Axeheads and grinding stones from a cave in Australia’s far north suggest that humans arrived on the continent about 65,000 years ago, or 18,000 years earlier than previously thought, according to research published yesterday.
A technique called luminescence dating was used to date the ancient tools, which were found in a rock shelter at the bottom of a cliff, on the edge of a sandy savannah plain about 300km east of Darwin.
Finding of a new minimum age for the arrival of humans in Australia pushes back the origins of Aboriginal culture, the world’s oldest continuous civilization, from a previously agreed consensus of about 47,000 years ago.
It also changes scientific understanding of the date humans migrated out of Africa, the study’s lead author Chris Clarkson told Australian Broadcasting Corp radio.
Scientists believed that humans first left Africa some time between 100,000 and 60,000 years ago, Clarkson said.
“Because Australia sits at the end of this migration route, we can now use this as a benchmark and use it to say that people must have left Africa earlier than this,” he said.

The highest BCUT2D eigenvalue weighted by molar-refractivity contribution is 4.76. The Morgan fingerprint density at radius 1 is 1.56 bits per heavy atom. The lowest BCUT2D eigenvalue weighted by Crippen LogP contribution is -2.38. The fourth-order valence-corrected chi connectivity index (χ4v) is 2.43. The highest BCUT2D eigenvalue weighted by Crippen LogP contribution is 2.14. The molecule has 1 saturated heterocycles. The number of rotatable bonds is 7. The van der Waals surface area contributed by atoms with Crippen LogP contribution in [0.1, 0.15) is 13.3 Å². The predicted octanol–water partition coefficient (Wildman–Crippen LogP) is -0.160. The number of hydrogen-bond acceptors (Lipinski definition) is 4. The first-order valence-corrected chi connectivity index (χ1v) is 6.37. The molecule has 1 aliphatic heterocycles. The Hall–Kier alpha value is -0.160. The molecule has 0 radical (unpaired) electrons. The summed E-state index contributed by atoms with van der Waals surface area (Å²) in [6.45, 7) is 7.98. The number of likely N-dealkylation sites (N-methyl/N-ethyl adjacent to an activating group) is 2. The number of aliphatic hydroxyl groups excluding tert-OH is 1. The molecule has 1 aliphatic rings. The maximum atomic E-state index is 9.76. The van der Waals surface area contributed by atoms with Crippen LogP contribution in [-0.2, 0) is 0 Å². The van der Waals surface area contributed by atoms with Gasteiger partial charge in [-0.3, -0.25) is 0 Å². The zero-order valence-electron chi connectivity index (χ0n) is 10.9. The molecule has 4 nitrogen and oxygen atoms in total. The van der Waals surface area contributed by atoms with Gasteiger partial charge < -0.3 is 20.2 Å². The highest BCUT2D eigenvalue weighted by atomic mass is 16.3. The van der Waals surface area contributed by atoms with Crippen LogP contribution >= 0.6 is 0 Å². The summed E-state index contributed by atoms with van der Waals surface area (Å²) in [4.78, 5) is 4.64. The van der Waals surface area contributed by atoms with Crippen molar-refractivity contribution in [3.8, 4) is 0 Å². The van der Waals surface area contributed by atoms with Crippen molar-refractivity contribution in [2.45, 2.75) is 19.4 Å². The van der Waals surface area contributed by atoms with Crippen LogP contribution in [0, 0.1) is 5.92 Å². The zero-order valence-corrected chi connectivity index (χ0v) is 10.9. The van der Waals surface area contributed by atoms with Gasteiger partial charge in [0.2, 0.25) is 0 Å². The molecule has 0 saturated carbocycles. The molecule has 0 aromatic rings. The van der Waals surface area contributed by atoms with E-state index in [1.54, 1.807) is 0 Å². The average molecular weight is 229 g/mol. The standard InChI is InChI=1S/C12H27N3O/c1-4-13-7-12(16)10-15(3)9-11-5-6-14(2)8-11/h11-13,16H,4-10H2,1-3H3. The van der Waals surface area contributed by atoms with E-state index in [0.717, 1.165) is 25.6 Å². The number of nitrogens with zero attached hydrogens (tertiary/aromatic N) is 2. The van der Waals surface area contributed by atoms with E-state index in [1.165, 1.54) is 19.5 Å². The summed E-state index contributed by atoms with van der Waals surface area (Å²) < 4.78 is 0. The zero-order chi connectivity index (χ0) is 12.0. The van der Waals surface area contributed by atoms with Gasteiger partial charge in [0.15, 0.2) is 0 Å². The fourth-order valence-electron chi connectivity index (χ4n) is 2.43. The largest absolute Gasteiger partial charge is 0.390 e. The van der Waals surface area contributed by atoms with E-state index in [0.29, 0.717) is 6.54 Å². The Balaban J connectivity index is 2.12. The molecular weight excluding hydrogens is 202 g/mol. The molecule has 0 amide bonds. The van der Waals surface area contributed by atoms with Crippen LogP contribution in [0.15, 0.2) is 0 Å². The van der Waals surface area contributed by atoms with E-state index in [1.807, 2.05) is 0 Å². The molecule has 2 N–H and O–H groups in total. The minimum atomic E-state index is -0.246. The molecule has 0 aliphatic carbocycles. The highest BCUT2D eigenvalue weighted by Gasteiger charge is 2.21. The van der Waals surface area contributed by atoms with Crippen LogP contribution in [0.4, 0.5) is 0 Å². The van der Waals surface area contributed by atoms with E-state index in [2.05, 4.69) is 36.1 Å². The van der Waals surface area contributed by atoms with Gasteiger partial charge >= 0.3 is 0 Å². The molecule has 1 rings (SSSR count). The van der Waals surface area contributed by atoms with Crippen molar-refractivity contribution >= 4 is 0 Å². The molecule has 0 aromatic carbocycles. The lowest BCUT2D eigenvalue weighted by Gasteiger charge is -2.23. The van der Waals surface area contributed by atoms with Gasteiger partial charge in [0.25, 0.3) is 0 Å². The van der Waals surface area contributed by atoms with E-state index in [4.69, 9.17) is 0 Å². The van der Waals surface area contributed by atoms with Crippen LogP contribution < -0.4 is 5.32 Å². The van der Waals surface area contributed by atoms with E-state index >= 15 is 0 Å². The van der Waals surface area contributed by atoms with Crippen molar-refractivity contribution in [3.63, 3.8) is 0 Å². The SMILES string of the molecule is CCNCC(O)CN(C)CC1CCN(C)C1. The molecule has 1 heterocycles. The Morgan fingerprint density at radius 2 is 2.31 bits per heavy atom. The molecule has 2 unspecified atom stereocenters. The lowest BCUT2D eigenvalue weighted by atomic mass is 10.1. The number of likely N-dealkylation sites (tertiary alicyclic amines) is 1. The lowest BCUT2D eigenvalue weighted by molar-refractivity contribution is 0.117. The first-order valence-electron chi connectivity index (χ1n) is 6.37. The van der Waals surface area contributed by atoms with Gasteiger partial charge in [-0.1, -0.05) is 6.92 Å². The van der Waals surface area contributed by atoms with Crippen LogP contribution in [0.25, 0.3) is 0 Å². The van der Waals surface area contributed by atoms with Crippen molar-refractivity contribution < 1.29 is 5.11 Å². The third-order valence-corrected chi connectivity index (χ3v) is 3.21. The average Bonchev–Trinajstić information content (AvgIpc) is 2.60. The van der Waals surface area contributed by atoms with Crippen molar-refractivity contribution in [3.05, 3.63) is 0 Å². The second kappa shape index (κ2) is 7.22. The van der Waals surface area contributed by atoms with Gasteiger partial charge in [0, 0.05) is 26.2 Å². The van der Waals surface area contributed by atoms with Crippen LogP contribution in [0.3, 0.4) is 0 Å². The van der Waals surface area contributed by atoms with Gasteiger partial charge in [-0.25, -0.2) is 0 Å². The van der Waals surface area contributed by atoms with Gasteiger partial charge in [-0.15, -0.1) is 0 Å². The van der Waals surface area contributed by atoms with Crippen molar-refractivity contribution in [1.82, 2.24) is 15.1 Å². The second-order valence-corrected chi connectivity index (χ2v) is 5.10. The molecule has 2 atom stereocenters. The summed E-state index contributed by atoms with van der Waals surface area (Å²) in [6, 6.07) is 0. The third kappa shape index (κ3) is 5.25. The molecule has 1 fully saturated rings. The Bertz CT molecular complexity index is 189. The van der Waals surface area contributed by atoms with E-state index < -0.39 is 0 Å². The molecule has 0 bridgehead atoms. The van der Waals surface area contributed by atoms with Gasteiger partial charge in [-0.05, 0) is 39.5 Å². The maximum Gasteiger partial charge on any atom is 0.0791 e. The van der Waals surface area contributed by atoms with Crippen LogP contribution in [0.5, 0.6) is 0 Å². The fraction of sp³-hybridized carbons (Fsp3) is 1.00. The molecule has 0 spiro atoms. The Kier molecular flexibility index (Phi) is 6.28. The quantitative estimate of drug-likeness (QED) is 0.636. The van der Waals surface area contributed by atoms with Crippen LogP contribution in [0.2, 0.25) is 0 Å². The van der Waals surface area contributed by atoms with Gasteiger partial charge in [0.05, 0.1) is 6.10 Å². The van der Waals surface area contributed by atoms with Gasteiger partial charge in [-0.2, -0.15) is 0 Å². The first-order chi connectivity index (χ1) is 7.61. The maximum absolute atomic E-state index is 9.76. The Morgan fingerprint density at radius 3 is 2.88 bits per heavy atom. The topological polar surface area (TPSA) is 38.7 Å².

Clarkson’s paper was published in the journal Nature.
The study used both radio-carbon dating, which reaches its limits at about 50,000 years, and luminescence, which uses laser beams, to date 28,500 individual grains of sand from the site, which sits on a Rio Tinto uranium mining lease in the Northern Territory.
“Previous excavations, they didn’t have the access to the dating methods that we do these days to actually confirm that the deposits and the archeology really were that old,” said Andy Herries, associate professor of palaeoanthropology and geoarcheology at La Trobe University in Melbourne.
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